When ministers make statements about coronavirus policy they invariably say that they are “following the science”. But cutting-edge science is messy and unclear, a contest of ideas arbitrated by facts, a process of conjecture and refutation. This is not new. Almost two centuries ago Thomas Huxley described the “great tragedy of science – the slaying of a beautiful hypothesis by an ugly fact.”

    In this case, that phrase “the science” effectively means the Imperial College model, forecasting potentially hundreds of thousands of deaths, on the output of which the Government instituted the lockdown in March. Sage’s advice has a huge impact on the lives of millions. Yet the committee meets in private, publishes no minutes, and until it was put under pressure did not even release the names of its members. We were making decisions based on the output of a black box, and a locked one at that.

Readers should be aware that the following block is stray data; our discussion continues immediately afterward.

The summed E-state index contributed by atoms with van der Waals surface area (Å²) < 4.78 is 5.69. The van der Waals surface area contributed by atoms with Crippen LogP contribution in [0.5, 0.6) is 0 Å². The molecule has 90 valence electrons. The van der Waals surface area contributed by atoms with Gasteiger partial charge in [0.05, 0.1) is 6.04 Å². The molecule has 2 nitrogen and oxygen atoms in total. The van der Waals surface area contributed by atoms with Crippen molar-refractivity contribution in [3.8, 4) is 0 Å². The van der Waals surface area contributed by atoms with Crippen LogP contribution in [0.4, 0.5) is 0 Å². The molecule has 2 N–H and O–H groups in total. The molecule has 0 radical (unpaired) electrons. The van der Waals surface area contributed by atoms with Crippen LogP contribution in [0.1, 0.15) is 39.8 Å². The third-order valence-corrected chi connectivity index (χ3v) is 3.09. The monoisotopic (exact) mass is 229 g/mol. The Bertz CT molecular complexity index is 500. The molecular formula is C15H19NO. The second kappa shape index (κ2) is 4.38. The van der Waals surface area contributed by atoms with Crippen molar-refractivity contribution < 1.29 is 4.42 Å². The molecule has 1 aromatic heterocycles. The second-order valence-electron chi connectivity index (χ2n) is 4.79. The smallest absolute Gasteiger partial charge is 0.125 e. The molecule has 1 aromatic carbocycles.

It has become commonplace among financial forecasters, the Treasury, climate scientists, and epidemiologists to cite the output of mathematical models as if it was “evidence”. The proper use of models is to test theories of complex systems against facts. If instead we are going to use models for forecasting and policy, we must be able to check that they are accurate, particularly when they drive life and death decisions. This has not been the case with the Imperial College model.

    At the time of the lockdown, the model had not been released to the scientific community. When Ferguson finally released his code last week, it was a reorganised program different from the version run on March 16.